In Nova Scotia there is a long tradition of celebrating the arrival of strawberries with festivals and suppers in church halls and at community picnics. We do love our strawberries. Even though they are now available year round from other parts, many choose to wait for the local crop the way we have always done.
If you are on Twitter you need to follow @SmallHistory. Everyday there are postings of little stories taken from Nova Scotian newspapers at the end of the 19th century. The feed is created by Sara Spike, a professional historian, who reads many newspapers for her research. With Small History Sara has found a fun way to share fascinating tidbits she finds when really looking for something else.
And speaking of sharing , she had so many strawberry festival references she sent me a batch to play with.
The festivals were often put on by groups of church woman who also sold fancy goods they had made in sewing circles.
The Yarmouth Herald on July 5, 1892 lists 6 strawberry events over 5 days! By the last ad, the copy writer gives up and the head simply reads”Smothered in Cream!”
There is also mention of a “good tuckout,” an unfamiliar word . It means a full meal, especially of dainties; a treat. Sounds particularly British.
And of course strawberry tuckouts continue today. Eleven strawberry suppers and socials in the Annapolis Valley popped up in a quick search. When we spent time in Bridgetown we tried to attend the supper at the nearby Community Hall in Tupperville (sorry it was last weekend). I took some photos there a couple of years ago.
Inside the hall, long tables are set up with mismatched china and bowls of pickles.
You serve yourself ham and salads and casseroles at the front. And folks are always interested to discover more about these strangers.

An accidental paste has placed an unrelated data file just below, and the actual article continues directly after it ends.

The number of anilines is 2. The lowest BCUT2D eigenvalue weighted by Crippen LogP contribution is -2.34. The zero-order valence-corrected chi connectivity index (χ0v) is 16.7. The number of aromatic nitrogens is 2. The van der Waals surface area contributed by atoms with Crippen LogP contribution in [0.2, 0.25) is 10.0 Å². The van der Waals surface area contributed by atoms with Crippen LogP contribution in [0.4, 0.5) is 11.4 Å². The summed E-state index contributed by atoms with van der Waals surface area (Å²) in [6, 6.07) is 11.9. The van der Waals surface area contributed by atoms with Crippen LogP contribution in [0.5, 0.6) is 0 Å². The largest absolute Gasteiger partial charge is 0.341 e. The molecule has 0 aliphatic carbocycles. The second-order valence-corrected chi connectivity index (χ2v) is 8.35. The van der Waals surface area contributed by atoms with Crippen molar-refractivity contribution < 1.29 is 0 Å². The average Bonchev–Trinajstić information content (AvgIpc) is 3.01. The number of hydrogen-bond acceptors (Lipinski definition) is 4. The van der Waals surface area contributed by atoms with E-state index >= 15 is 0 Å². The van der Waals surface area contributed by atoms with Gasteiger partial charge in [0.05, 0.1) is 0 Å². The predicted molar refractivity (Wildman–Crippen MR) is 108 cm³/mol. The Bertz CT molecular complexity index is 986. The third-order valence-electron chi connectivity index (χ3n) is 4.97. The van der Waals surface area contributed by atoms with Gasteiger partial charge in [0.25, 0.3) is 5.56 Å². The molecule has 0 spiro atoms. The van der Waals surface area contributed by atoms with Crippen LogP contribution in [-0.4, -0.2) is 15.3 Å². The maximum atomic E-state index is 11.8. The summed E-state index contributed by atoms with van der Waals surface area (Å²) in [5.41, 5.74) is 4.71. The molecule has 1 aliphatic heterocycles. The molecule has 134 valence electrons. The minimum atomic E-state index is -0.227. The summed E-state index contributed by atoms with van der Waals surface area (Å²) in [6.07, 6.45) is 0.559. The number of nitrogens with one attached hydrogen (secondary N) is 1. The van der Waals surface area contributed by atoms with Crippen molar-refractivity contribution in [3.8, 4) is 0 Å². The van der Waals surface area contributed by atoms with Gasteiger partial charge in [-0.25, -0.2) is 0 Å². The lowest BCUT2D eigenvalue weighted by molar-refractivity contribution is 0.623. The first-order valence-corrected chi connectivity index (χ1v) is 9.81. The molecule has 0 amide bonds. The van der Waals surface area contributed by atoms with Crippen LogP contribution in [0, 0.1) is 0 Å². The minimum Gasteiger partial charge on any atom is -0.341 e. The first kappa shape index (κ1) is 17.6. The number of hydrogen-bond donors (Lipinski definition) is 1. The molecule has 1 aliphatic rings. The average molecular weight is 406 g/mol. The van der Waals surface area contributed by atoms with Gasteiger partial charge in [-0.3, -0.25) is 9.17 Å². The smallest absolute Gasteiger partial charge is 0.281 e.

And then come pitchers of tea and strawberry shortcake.
After the meal people linger and talk, while men boil water and wash dishes.
At Tupperville there seemed to be a nice mix of folks of all ages from around the countryside, but I’m not surprised that some events tend to attract an older clientele. Noticed this tweet recently:
- At a Slow Food event a few years ago there was a tasting of about 12 varieties of strawberries that were all ripe at that moment. Members (including well-known chefs) didn’t realize there are many strawberry varieties (quite a few developed at the Kentville Research Station).
It was fun and instructive to see and taste berries that had been developed for various combinations of flavour and texture and colour and size and time of ripening etc. Next time you buy berries at a farmer’s market ask what varieties they have for sale, often there will be 2 or 3.
- Every year I worry that we will lose our traditional, wood berry basket to paper or plastic alternatives. I think the elegant design may date back to the 19th century but I really don’t know the story. I’m aware of a couple of companies in Nova Scotia that still make berry and apple baskets.
Now get over to Twitter and see what @SmallHistory has discovered!